Family, friends, and others whose lives Caleb touched are invited to the Landmark Funeral Home at 4200 Hollywood Boulevard in Hollywood, Florida, from 4–7 p.m. on Thursday, June 9, 2022, to reminisce, grieve, and support each other.
Because an obituary serves as a historical document, consider including details that could be helpful for future generations, such as maiden names and place of death. “Obituaries often become treasured documents handed down through the generations,” Lerner says.
What not to include in an obituary
Writing an obituary is an emotional experience, and most families prefer to paint the most positive picture possible of the deceased. For that reason, it’s best to leave any unfortunate circumstances or issues in the deceased’s life out of the obituary.
“I advise people to take the high road,” Lerner says. If there’s an estranged sibling, for example, mention that person as a survivor.” Another tip from Lerner is not to make any political statements in an obituary. Years from now, someone reading it will probably not understand the reference.
“Be sensitive about other thorny issues that arise in families,” Lerner says. “An obituary is no place for family squabbles.”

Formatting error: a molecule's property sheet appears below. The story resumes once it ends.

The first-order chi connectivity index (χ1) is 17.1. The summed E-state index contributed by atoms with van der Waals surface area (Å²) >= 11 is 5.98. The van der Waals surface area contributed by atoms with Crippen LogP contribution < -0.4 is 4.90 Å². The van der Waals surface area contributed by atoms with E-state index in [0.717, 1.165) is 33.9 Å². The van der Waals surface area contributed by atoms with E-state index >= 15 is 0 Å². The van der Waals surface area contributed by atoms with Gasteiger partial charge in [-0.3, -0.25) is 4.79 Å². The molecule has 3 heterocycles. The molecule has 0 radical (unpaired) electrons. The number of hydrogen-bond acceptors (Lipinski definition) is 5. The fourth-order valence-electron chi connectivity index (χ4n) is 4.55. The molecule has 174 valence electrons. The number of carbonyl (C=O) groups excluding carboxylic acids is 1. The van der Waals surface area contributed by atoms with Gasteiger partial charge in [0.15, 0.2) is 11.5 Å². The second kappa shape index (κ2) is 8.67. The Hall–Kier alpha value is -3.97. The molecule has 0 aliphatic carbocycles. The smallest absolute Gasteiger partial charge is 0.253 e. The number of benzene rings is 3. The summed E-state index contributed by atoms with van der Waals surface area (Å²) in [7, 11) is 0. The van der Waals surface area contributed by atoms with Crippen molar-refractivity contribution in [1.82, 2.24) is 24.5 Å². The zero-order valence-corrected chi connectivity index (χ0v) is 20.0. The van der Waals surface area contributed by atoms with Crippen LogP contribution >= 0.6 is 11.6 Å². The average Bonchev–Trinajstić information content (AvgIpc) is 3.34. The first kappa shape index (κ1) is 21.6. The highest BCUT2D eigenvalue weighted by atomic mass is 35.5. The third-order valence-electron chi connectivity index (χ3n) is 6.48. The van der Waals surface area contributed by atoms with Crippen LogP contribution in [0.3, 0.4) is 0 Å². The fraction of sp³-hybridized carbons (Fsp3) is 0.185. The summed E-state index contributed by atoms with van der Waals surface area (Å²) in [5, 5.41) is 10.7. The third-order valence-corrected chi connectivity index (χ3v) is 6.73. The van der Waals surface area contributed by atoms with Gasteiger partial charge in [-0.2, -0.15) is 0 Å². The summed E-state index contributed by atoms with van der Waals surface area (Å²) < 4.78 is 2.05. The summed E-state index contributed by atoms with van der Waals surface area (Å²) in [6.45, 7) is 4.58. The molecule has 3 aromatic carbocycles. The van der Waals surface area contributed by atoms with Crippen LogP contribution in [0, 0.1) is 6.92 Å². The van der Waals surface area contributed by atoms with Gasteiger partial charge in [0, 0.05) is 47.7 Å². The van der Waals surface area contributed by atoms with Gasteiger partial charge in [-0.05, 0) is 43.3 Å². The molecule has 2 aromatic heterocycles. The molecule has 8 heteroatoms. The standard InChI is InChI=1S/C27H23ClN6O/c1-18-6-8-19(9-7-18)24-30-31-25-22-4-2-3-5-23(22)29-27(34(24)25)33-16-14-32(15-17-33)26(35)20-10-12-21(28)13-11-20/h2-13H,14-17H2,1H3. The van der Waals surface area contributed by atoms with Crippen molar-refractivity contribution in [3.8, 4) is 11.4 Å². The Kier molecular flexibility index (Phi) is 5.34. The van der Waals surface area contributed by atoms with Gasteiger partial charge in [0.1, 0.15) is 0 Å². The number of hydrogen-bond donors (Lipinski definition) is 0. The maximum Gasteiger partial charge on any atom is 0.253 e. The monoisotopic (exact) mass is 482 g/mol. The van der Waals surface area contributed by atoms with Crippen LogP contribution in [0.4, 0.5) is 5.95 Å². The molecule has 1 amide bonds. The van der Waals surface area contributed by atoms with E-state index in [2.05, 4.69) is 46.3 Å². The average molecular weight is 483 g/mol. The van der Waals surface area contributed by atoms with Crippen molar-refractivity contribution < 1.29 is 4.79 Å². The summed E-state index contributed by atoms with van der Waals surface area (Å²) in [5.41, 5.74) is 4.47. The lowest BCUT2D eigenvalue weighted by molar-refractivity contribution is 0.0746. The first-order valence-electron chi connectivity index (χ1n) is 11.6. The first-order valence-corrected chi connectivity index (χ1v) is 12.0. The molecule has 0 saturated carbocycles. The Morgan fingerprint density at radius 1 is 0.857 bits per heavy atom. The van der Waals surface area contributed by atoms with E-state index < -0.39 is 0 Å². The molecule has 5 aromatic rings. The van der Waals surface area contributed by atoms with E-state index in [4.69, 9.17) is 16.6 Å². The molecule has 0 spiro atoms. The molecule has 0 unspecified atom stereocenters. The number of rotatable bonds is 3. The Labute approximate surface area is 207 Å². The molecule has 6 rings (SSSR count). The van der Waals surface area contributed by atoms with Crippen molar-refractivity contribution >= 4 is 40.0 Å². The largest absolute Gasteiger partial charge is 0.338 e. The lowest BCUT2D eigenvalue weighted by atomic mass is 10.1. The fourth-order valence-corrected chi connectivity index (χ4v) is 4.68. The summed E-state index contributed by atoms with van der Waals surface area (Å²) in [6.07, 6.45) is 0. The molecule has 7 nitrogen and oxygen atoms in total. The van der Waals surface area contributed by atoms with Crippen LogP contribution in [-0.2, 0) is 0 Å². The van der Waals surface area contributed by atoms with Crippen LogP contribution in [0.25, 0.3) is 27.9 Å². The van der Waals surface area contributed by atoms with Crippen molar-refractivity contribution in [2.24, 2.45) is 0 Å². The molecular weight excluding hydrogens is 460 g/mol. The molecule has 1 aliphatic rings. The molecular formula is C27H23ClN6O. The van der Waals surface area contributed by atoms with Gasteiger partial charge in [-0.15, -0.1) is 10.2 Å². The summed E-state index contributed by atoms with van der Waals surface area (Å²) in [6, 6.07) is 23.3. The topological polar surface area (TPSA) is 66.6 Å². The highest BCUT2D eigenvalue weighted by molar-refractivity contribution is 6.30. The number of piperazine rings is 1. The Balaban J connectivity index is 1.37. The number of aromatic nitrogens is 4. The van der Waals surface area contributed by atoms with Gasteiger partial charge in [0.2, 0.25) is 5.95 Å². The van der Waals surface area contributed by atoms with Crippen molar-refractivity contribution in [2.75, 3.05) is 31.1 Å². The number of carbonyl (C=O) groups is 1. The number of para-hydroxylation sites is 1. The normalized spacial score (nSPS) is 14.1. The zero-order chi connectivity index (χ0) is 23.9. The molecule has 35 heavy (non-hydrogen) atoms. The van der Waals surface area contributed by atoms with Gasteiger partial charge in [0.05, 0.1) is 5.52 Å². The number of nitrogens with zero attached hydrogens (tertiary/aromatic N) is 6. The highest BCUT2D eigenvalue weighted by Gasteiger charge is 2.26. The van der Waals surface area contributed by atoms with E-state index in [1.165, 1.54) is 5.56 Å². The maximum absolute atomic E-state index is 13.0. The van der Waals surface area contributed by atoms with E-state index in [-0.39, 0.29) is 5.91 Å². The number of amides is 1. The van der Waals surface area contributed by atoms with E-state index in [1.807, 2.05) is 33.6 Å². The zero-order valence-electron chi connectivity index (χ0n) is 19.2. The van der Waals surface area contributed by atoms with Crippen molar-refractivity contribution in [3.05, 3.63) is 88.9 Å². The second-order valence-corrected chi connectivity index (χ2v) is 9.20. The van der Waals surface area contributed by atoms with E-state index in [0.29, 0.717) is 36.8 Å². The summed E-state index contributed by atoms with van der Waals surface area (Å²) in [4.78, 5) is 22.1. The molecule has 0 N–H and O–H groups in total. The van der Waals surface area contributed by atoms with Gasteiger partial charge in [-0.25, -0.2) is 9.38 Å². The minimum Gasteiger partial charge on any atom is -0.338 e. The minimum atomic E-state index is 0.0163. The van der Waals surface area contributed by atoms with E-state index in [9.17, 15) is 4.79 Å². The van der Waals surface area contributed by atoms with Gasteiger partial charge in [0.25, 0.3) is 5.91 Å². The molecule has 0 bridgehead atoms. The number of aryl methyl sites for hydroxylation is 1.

If you were particularly close to the person about whom you are writing the obituary, the task might be too much for you to bear. In that instance, Lerner suggests hiring a professional obituary writer to help you. “Remember, this is the final word on a person’s life,” she says. “You want it done right.”
Publishing your obituary
Lerner says an obituary should be available in print or online as soon after the death as possible. “Most funeral homes and crematoriums have websites where you can publish the obituary at no additional cost,” Lerner says. From there, you can copy the link and share it via email or social media.
An obituary is a heartfelt way to remember someone who played an important role in your life and the lives of others. More than simply a death announcement, it’s an opportunity to recount a loved one’s life story while bringing comfort to those who will keep them alive in their hearts.